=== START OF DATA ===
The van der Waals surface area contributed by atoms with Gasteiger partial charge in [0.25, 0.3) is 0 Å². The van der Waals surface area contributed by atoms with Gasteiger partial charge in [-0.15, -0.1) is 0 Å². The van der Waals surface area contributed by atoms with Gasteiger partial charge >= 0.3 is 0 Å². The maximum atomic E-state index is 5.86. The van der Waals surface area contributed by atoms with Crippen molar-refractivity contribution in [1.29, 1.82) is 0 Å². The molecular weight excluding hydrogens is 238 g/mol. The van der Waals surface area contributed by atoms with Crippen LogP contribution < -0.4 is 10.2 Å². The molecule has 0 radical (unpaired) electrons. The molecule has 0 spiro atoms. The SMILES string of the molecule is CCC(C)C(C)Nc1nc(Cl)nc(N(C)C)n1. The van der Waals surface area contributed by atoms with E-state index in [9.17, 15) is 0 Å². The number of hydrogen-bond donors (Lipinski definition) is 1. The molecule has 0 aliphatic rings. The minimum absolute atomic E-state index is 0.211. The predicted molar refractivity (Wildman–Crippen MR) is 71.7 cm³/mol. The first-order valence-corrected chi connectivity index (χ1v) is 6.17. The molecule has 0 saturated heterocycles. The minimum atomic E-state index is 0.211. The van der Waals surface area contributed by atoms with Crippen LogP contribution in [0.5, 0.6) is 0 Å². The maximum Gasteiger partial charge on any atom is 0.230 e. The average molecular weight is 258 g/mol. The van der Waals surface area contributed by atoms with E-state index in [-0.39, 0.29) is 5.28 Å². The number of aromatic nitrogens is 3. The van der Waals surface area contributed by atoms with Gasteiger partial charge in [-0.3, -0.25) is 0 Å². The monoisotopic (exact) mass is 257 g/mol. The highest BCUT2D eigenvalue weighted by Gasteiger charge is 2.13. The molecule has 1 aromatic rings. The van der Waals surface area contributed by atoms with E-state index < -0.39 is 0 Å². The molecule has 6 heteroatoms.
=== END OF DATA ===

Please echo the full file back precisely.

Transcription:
The van der Waals surface area contributed by atoms with Gasteiger partial charge in [0.25, 0.3) is 0 Å². The van der Waals surface area contributed by atoms with Gasteiger partial charge in [-0.15, -0.1) is 0 Å². The van der Waals surface area contributed by atoms with Gasteiger partial charge >= 0.3 is 0 Å². The maximum atomic E-state index is 5.86. The van der Waals surface area contributed by atoms with Crippen molar-refractivity contribution in [1.29, 1.82) is 0 Å². The molecular weight excluding hydrogens is 238 g/mol. The van der Waals surface area contributed by atoms with Crippen LogP contribution < -0.4 is 10.2 Å². The molecule has 0 radical (unpaired) electrons. The molecule has 0 spiro atoms. The SMILES string of the molecule is CCC(C)C(C)Nc1nc(Cl)nc(N(C)C)n1. The van der Waals surface area contributed by atoms with E-state index in [9.17, 15) is 0 Å². The number of hydrogen-bond donors (Lipinski definition) is 1. The molecule has 0 aliphatic rings. The minimum absolute atomic E-state index is 0.211. The predicted molar refractivity (Wildman–Crippen MR) is 71.7 cm³/mol. The first-order valence-corrected chi connectivity index (χ1v) is 6.17. The molecule has 0 saturated heterocycles. The minimum atomic E-state index is 0.211. The van der Waals surface area contributed by atoms with Crippen LogP contribution in [0.5, 0.6) is 0 Å². The maximum Gasteiger partial charge on any atom is 0.230 e. The average molecular weight is 258 g/mol. The van der Waals surface area contributed by atoms with E-state index in [-0.39, 0.29) is 5.28 Å². The number of aromatic nitrogens is 3. The van der Waals surface area contributed by atoms with Gasteiger partial charge in [-0.3, -0.25) is 0 Å². The monoisotopic (exact) mass is 257 g/mol. The highest BCUT2D eigenvalue weighted by Gasteiger charge is 2.13. The molecule has 1 aromatic rings. The van der Waals surface area contributed by atoms with E-state index < -0.39 is 0 Å². The molecule has 6 heteroatoms.